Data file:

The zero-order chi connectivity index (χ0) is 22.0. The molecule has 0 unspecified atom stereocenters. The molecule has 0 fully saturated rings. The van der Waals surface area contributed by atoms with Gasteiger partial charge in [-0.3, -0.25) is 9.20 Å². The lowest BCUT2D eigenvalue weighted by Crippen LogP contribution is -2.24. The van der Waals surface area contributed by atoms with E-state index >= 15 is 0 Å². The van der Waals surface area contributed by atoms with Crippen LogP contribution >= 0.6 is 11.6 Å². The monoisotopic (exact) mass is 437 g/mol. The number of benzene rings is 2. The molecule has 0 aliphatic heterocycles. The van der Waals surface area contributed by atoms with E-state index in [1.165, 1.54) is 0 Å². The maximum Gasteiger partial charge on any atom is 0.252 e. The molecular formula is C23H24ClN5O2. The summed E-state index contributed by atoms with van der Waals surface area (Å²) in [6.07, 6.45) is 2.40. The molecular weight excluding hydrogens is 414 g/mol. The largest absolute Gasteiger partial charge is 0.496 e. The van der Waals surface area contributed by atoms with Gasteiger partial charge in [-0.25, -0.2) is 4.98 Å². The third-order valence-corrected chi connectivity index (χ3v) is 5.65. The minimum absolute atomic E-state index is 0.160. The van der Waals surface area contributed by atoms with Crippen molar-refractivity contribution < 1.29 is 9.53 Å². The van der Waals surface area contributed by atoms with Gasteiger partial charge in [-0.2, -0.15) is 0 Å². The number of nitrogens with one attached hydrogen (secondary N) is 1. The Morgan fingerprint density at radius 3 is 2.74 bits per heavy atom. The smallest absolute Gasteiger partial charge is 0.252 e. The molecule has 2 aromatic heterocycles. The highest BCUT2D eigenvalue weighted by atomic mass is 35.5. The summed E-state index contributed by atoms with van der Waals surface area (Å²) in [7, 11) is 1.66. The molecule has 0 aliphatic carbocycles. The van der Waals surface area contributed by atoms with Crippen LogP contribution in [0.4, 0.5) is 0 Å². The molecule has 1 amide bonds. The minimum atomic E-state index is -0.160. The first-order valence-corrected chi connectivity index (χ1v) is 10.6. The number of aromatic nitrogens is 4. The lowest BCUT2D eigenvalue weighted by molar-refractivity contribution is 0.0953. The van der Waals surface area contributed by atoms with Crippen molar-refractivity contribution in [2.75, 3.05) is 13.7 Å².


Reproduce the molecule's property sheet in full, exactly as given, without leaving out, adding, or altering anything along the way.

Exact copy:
The zero-order chi connectivity index (χ0) is 22.0. The molecule has 0 unspecified atom stereocenters. The molecule has 0 fully saturated rings. The van der Waals surface area contributed by atoms with Gasteiger partial charge in [-0.3, -0.25) is 9.20 Å². The lowest BCUT2D eigenvalue weighted by Crippen LogP contribution is -2.24. The van der Waals surface area contributed by atoms with E-state index >= 15 is 0 Å². The van der Waals surface area contributed by atoms with Crippen LogP contribution >= 0.6 is 11.6 Å². The monoisotopic (exact) mass is 437 g/mol. The number of benzene rings is 2. The molecule has 0 aliphatic heterocycles. The van der Waals surface area contributed by atoms with E-state index in [1.165, 1.54) is 0 Å². The maximum Gasteiger partial charge on any atom is 0.252 e. The molecular formula is C23H24ClN5O2. The summed E-state index contributed by atoms with van der Waals surface area (Å²) in [6.07, 6.45) is 2.40. The molecular weight excluding hydrogens is 414 g/mol. The largest absolute Gasteiger partial charge is 0.496 e. The van der Waals surface area contributed by atoms with Gasteiger partial charge in [-0.25, -0.2) is 4.98 Å². The third-order valence-corrected chi connectivity index (χ3v) is 5.65. The minimum absolute atomic E-state index is 0.160. The van der Waals surface area contributed by atoms with Crippen molar-refractivity contribution < 1.29 is 9.53 Å². The van der Waals surface area contributed by atoms with Gasteiger partial charge in [-0.2, -0.15) is 0 Å². The number of nitrogens with one attached hydrogen (secondary N) is 1. The Morgan fingerprint density at radius 3 is 2.74 bits per heavy atom. The smallest absolute Gasteiger partial charge is 0.252 e. The molecule has 2 aromatic heterocycles. The highest BCUT2D eigenvalue weighted by atomic mass is 35.5. The summed E-state index contributed by atoms with van der Waals surface area (Å²) in [7, 11) is 1.66. The molecule has 0 aliphatic carbocycles. The van der Waals surface area contributed by atoms with Crippen LogP contribution in [0.4, 0.5) is 0 Å². The molecule has 1 amide bonds. The minimum atomic E-state index is -0.160. The first-order valence-corrected chi connectivity index (χ1v) is 10.6. The number of aromatic nitrogens is 4. The lowest BCUT2D eigenvalue weighted by molar-refractivity contribution is 0.0953. The van der Waals surface area contributed by atoms with Crippen molar-refractivity contribution in [2.75, 3.05) is 13.7 Å².